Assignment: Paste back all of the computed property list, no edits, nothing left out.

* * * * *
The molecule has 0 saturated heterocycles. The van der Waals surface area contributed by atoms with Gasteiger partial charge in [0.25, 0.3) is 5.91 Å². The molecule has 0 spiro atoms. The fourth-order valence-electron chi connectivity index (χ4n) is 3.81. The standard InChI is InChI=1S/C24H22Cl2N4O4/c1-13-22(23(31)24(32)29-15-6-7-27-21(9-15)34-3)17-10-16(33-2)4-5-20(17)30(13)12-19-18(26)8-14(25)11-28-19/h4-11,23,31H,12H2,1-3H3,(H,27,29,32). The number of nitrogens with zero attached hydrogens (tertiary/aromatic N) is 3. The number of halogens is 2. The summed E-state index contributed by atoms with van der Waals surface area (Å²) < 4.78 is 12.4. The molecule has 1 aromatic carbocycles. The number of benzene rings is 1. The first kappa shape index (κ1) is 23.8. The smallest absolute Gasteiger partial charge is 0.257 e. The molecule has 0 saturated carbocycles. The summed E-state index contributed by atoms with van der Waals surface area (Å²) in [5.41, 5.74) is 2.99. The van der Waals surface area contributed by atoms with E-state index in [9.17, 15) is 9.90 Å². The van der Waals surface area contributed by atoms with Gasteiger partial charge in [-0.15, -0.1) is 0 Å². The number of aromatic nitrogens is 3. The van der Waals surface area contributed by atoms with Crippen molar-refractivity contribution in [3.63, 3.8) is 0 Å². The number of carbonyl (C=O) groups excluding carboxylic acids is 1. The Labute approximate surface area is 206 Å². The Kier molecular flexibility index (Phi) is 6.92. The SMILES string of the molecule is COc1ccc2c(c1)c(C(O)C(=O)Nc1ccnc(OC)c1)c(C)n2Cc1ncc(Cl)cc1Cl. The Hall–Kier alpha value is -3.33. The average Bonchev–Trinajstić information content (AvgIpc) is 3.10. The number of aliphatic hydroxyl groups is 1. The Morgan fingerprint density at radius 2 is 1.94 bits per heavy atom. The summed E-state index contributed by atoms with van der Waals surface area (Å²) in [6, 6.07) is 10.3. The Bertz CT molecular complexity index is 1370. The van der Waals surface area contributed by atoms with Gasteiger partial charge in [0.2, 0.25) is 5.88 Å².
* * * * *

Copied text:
The molecule has 0 saturated heterocycles. The van der Waals surface area contributed by atoms with Gasteiger partial charge in [0.25, 0.3) is 5.91 Å². The molecule has 0 spiro atoms. The fourth-order valence-electron chi connectivity index (χ4n) is 3.81. The standard InChI is InChI=1S/C24H22Cl2N4O4/c1-13-22(23(31)24(32)29-15-6-7-27-21(9-15)34-3)17-10-16(33-2)4-5-20(17)30(13)12-19-18(26)8-14(25)11-28-19/h4-11,23,31H,12H2,1-3H3,(H,27,29,32). The number of nitrogens with zero attached hydrogens (tertiary/aromatic N) is 3. The number of halogens is 2. The summed E-state index contributed by atoms with van der Waals surface area (Å²) < 4.78 is 12.4. The molecule has 1 aromatic carbocycles. The number of benzene rings is 1. The first kappa shape index (κ1) is 23.8. The smallest absolute Gasteiger partial charge is 0.257 e. The molecule has 0 saturated carbocycles. The summed E-state index contributed by atoms with van der Waals surface area (Å²) in [5.41, 5.74) is 2.99. The van der Waals surface area contributed by atoms with E-state index in [9.17, 15) is 9.90 Å². The van der Waals surface area contributed by atoms with Gasteiger partial charge in [-0.15, -0.1) is 0 Å². The number of aromatic nitrogens is 3. The van der Waals surface area contributed by atoms with Crippen molar-refractivity contribution in [3.63, 3.8) is 0 Å². The number of carbonyl (C=O) groups excluding carboxylic acids is 1. The Labute approximate surface area is 206 Å². The Kier molecular flexibility index (Phi) is 6.92. The SMILES string of the molecule is COc1ccc2c(c1)c(C(O)C(=O)Nc1ccnc(OC)c1)c(C)n2Cc1ncc(Cl)cc1Cl. The Hall–Kier alpha value is -3.33. The average Bonchev–Trinajstić information content (AvgIpc) is 3.10. The number of aliphatic hydroxyl groups is 1. The Morgan fingerprint density at radius 2 is 1.94 bits per heavy atom. The summed E-state index contributed by atoms with van der Waals surface area (Å²) in [6, 6.07) is 10.3. The Bertz CT molecular complexity index is 1370. The van der Waals surface area contributed by atoms with Gasteiger partial charge in [0.2, 0.25) is 5.88 Å².